A rise in the prime and other lending rates before yearend became increasingly likely after government reports Friday showed surprisingly strong gains in jobs and wages.

The employment data for May improved the odds that the Federal Reserve will move to boost short-term interest rates, and banks rates would be expected to follow.

"If the Fed pushes the federal funds rate 50 basis points higher, the prime would move up basis point for basis point," said Lawrence Cohn, bank analyst at Paine Webber Inc. " The industry has no tolerance for absorbing a hit."

Picking Up Steam

Most banks have had their prime rates at 6% since July.

Higher loan rates seemed unthinkable a few months ago, as the economy sputtered after a torrid fourth quarter of 1992.

But the economy has picked up steam, conjuring up the specter of more rapid inflation, which would cause the Fed to tighten.

Even employment, which has not rebounded strongly from the recession, is starting to grow.

The Labor Department said Friday that nonfarm payrolls grew by 209,000 in May, bolstered by construction and service jobs. The unemployment rate fell to 6.9% from 7% in April.

Meanwhile, April's report was revised to show a 216,000-job increase, rather than the originally reported 119,000.

In another eye-catching part of the report, average hourly wages rose 0.66% in May. Economist had expected a more moderate increase.

"The door is open for the Federal Reserve to raise short-term interest rates to either combat inflation or protect the dollar," said Hugh Jonhson, chief market strategies for First Albany Corp.

"A failure to act would ratify the Fed's acceptance of inflation," said William Hummer, economist at Wayne B. Hummer & Co., a Chicago-based brokerage.

An inflation scare has been evident in the financial markets, with each bit of news about risking prices causing interest rates to spike higher.

Friday, the yield on the 30-year Treasury bond rose to 6.9%, from 6.8% at Thursday's close. Short-term rates moved higher as well, with the bond-equivalent yield of three-month Treasury bills rising to 3.18% from 3.08%.

The next major inflation indicator - the May producer price index - is due Friday. The next consumer inflation report comes out June 15.

John Lonski, senior economist at Moody's Investors Service, predicts that the Fed will tighten twice before yearend, raising its target for the federal funds rate first to 3.25%, from 3%, and later to 3.50%.

Fed's Monetary Policy

The Federal Open Market Committee, which sets monetary policy, reportedly moved to a pro-tightening stance at its meeting late last month.

Many economists think banks would likely ignore a fed funds move to 3.25%. But if the Fed raises the funds rate target to 3.5%, they say, bank rates would rise in tandem.

David Lereah, economist for the Mortgage Bankers Association of America, noted that, if the funds rate goes that high, mortgage rates would rise by about a quarter point from the current 7.5%.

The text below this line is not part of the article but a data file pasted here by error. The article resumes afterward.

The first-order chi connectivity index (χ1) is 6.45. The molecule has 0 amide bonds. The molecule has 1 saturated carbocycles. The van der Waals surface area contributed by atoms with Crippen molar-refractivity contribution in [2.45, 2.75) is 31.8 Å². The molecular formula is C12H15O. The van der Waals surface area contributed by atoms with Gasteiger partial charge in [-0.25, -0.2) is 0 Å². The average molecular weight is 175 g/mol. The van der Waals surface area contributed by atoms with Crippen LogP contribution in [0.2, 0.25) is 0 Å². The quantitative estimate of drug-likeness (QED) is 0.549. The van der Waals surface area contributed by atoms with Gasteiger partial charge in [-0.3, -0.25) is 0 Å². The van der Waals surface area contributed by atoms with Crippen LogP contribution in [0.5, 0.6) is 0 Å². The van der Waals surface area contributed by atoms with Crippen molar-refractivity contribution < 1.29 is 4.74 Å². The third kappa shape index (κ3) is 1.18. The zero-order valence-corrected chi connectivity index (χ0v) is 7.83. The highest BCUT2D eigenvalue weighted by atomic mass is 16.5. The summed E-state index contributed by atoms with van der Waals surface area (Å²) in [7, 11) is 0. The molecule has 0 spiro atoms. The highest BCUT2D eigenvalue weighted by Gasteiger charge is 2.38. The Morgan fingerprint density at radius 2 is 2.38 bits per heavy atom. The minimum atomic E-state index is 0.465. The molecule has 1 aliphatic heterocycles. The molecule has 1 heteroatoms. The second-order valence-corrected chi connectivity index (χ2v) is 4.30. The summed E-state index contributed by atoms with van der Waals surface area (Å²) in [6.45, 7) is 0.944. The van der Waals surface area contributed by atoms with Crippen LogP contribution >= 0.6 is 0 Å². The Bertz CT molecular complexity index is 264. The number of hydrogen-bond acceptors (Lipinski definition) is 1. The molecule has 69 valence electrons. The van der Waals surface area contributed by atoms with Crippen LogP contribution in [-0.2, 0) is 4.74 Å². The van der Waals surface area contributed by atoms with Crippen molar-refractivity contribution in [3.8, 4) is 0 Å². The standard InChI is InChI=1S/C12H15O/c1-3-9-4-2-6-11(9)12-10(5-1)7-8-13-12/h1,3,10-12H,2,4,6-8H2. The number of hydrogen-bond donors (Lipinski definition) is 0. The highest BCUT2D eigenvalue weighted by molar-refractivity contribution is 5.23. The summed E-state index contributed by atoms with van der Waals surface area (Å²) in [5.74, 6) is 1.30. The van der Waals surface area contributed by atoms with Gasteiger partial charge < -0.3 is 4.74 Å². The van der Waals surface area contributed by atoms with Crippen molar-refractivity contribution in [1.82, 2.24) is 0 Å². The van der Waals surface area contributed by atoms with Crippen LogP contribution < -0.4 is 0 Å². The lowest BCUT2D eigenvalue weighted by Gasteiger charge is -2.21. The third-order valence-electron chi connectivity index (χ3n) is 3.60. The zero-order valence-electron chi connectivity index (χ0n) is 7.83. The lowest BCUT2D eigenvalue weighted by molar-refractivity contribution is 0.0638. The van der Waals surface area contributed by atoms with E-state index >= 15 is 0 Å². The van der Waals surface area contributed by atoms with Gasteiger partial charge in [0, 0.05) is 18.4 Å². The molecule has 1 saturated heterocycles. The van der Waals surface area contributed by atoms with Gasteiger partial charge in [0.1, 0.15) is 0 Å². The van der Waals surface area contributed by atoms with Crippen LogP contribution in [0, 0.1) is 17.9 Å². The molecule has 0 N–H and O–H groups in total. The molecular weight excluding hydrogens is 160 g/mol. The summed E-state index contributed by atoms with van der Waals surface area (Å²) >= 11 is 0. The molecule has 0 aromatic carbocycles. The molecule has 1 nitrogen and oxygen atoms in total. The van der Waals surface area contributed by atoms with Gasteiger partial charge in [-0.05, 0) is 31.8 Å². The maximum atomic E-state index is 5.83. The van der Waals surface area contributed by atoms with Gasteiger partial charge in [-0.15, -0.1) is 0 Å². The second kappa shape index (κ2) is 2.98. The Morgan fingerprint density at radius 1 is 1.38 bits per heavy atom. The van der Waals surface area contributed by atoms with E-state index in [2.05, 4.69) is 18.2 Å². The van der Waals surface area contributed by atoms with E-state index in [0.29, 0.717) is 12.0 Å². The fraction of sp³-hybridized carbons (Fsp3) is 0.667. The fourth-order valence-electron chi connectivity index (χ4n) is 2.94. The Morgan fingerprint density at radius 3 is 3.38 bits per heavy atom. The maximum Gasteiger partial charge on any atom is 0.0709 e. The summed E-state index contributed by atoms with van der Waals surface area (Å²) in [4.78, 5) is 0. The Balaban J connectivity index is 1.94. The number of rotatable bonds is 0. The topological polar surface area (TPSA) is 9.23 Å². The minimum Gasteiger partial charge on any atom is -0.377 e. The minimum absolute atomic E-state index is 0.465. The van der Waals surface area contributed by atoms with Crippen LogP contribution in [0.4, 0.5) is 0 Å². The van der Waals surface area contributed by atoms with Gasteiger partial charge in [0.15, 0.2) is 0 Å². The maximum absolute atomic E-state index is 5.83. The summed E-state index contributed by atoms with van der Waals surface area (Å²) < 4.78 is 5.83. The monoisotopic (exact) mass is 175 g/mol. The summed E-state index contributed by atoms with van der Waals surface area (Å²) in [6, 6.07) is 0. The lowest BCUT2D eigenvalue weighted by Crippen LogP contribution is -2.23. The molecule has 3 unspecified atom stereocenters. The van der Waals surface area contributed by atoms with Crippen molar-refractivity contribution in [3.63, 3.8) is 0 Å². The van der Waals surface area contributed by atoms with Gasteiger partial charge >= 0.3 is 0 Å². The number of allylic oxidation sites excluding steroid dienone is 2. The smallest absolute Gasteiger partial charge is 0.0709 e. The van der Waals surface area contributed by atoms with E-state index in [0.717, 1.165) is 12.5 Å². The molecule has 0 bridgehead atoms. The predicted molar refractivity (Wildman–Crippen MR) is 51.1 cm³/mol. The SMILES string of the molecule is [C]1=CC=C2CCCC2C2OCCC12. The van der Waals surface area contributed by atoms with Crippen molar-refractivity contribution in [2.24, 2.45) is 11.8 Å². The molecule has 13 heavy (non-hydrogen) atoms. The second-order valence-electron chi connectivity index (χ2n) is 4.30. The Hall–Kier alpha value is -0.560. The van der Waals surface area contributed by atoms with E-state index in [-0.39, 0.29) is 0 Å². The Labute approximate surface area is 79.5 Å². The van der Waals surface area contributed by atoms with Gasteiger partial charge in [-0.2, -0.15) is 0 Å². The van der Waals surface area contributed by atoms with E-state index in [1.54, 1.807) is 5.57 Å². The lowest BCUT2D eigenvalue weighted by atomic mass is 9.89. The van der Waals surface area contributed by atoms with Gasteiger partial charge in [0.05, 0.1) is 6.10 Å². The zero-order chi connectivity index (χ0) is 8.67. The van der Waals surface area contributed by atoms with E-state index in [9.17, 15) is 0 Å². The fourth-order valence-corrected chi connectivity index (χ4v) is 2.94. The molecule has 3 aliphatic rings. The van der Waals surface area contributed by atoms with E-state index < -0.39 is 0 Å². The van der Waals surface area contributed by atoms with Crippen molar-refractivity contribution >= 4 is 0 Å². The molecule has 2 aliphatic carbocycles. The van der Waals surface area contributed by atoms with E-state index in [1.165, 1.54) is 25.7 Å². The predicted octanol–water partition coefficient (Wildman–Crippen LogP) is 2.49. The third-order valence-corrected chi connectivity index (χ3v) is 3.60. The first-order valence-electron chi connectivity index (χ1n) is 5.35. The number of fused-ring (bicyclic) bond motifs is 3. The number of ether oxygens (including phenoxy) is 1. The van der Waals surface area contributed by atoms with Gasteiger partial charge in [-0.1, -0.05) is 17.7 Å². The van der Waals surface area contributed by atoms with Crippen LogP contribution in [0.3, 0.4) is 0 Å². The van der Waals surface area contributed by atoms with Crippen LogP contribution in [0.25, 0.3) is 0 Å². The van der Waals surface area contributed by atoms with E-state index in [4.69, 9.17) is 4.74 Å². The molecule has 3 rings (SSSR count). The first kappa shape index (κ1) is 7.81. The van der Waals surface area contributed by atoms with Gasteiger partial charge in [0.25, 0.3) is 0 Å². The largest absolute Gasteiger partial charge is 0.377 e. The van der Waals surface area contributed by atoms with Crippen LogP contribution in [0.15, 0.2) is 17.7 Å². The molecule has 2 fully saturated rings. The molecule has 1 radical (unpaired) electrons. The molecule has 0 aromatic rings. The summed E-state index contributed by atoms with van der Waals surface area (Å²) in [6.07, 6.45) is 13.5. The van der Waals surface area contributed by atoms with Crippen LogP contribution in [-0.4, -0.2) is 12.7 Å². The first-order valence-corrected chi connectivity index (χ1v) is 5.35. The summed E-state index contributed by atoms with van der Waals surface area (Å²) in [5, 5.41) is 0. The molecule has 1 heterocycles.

However, he does not think the jobs report justifies a tightening, and he expects mortgage rates to remain firm.

Tighter money is widely seen as big news for banks because their record profits in recent years have depended heavily on the wide spreads between short-and long-term interest rates. Most economists expect short rates to increase more sharply than long rates, which should pinch banks' net interest margins.

"The process has already begun," said Mr. Hummer, noting the quarter-percentage-point increase in three-month Treasury bill rates in recent weeks.

But some analysts believe banks have built up comfortable cushions.

Banks traditionally kept their prime rates at 170 basis points over the fed funds rate, said Mr. Lonski of Moody's. For about the last year, the spread has been 300 basis points.

An improvement in loan demand, in tandem with a stronger economy, could offset the effects of a flatter yield curve, Mr. Lonski added.

Mr. Cohn of PaineWebber said he has not adjusted any earnings estimates because of the prospective rate changes. "Our view is that a tightening won't have a noticeable impact on earnings," he said.

Increases in money market rates do not automatically translate into higher funding costs. Tom Coan, president of the Federally Insured Savings Network, a Washington-based firm that sells certificates of deposit and other instruments, noted that certificate of deposit rates have not risen noticeably in recent weeks.

Lack of competition for funds among banks and thrifts, as well as federal regulation, constrains deposit rates, Mr. Coan said.

Weak CD Pricing

"Money market forces are not always relevant to the banking community as a whole," Mr. Coan said. "Financial institutions don't need the money anymore."

In the past, money brokers sold one-year CDs at spreads of 150 to 300 basis points over 30-year Treasuries. That would mean rates of 8.50% to 10% today.

"Making common mortgage loans does not require that kind of rate," Mr. Coan said , adding that one-year CDs in fact are closer to 4%.

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